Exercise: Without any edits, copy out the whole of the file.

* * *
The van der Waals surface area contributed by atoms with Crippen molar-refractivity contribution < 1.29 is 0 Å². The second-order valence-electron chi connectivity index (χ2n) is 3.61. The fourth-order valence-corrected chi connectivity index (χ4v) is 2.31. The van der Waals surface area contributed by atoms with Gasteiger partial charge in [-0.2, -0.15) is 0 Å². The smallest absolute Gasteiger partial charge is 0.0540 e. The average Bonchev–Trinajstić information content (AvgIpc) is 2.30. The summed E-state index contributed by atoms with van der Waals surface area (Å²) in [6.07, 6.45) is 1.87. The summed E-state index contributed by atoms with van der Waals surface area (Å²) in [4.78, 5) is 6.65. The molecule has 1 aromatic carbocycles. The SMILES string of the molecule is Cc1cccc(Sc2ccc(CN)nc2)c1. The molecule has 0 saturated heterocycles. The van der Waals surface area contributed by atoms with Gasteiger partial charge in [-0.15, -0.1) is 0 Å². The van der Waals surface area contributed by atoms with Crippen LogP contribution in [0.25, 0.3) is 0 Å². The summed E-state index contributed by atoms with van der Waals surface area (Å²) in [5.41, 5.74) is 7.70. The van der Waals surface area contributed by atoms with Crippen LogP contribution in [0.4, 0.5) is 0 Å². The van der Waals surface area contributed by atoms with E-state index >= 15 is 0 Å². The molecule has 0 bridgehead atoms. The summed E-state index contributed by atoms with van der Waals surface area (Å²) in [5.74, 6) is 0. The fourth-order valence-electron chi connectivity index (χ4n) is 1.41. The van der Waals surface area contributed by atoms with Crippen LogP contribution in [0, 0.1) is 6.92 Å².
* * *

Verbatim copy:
The van der Waals surface area contributed by atoms with Crippen molar-refractivity contribution < 1.29 is 0 Å². The second-order valence-electron chi connectivity index (χ2n) is 3.61. The fourth-order valence-corrected chi connectivity index (χ4v) is 2.31. The van der Waals surface area contributed by atoms with Gasteiger partial charge in [-0.2, -0.15) is 0 Å². The smallest absolute Gasteiger partial charge is 0.0540 e. The average Bonchev–Trinajstić information content (AvgIpc) is 2.30. The summed E-state index contributed by atoms with van der Waals surface area (Å²) in [6.07, 6.45) is 1.87. The summed E-state index contributed by atoms with van der Waals surface area (Å²) in [4.78, 5) is 6.65. The molecule has 1 aromatic carbocycles. The SMILES string of the molecule is Cc1cccc(Sc2ccc(CN)nc2)c1. The molecule has 0 saturated heterocycles. The van der Waals surface area contributed by atoms with Gasteiger partial charge in [-0.15, -0.1) is 0 Å². The van der Waals surface area contributed by atoms with Crippen LogP contribution in [0.25, 0.3) is 0 Å². The summed E-state index contributed by atoms with van der Waals surface area (Å²) in [5.41, 5.74) is 7.70. The van der Waals surface area contributed by atoms with Crippen LogP contribution in [0.4, 0.5) is 0 Å². The van der Waals surface area contributed by atoms with E-state index >= 15 is 0 Å². The molecule has 0 bridgehead atoms. The summed E-state index contributed by atoms with van der Waals surface area (Å²) in [5.74, 6) is 0. The fourth-order valence-electron chi connectivity index (χ4n) is 1.41. The van der Waals surface area contributed by atoms with Crippen LogP contribution in [0, 0.1) is 6.92 Å².